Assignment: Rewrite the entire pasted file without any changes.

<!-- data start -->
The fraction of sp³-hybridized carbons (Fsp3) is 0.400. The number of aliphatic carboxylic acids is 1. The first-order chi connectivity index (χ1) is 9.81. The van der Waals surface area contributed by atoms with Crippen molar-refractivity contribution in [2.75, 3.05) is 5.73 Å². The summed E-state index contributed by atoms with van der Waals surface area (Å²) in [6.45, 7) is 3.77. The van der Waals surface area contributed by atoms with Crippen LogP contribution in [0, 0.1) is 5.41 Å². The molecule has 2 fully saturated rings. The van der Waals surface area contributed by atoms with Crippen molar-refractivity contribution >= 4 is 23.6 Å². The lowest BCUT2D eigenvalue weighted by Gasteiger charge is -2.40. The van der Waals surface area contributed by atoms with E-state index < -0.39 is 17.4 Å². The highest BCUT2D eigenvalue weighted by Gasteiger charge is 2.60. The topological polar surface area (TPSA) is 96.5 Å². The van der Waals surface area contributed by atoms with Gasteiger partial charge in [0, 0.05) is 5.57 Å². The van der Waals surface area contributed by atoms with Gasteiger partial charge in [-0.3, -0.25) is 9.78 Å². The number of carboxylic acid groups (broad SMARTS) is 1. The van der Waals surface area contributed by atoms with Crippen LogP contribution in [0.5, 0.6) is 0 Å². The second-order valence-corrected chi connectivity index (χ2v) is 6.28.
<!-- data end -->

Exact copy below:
The fraction of sp³-hybridized carbons (Fsp3) is 0.400. The number of aliphatic carboxylic acids is 1. The first-order chi connectivity index (χ1) is 9.81. The van der Waals surface area contributed by atoms with Crippen molar-refractivity contribution in [2.75, 3.05) is 5.73 Å². The summed E-state index contributed by atoms with van der Waals surface area (Å²) in [6.45, 7) is 3.77. The van der Waals surface area contributed by atoms with Crippen LogP contribution in [0, 0.1) is 5.41 Å². The molecule has 2 fully saturated rings. The van der Waals surface area contributed by atoms with Crippen molar-refractivity contribution >= 4 is 23.6 Å². The lowest BCUT2D eigenvalue weighted by Gasteiger charge is -2.40. The van der Waals surface area contributed by atoms with E-state index < -0.39 is 17.4 Å². The highest BCUT2D eigenvalue weighted by Gasteiger charge is 2.60. The topological polar surface area (TPSA) is 96.5 Å². The van der Waals surface area contributed by atoms with Gasteiger partial charge in [0, 0.05) is 5.57 Å². The van der Waals surface area contributed by atoms with Gasteiger partial charge in [-0.3, -0.25) is 9.78 Å². The number of carboxylic acid groups (broad SMARTS) is 1. The van der Waals surface area contributed by atoms with Crippen LogP contribution in [0.5, 0.6) is 0 Å². The second-order valence-corrected chi connectivity index (χ2v) is 6.28.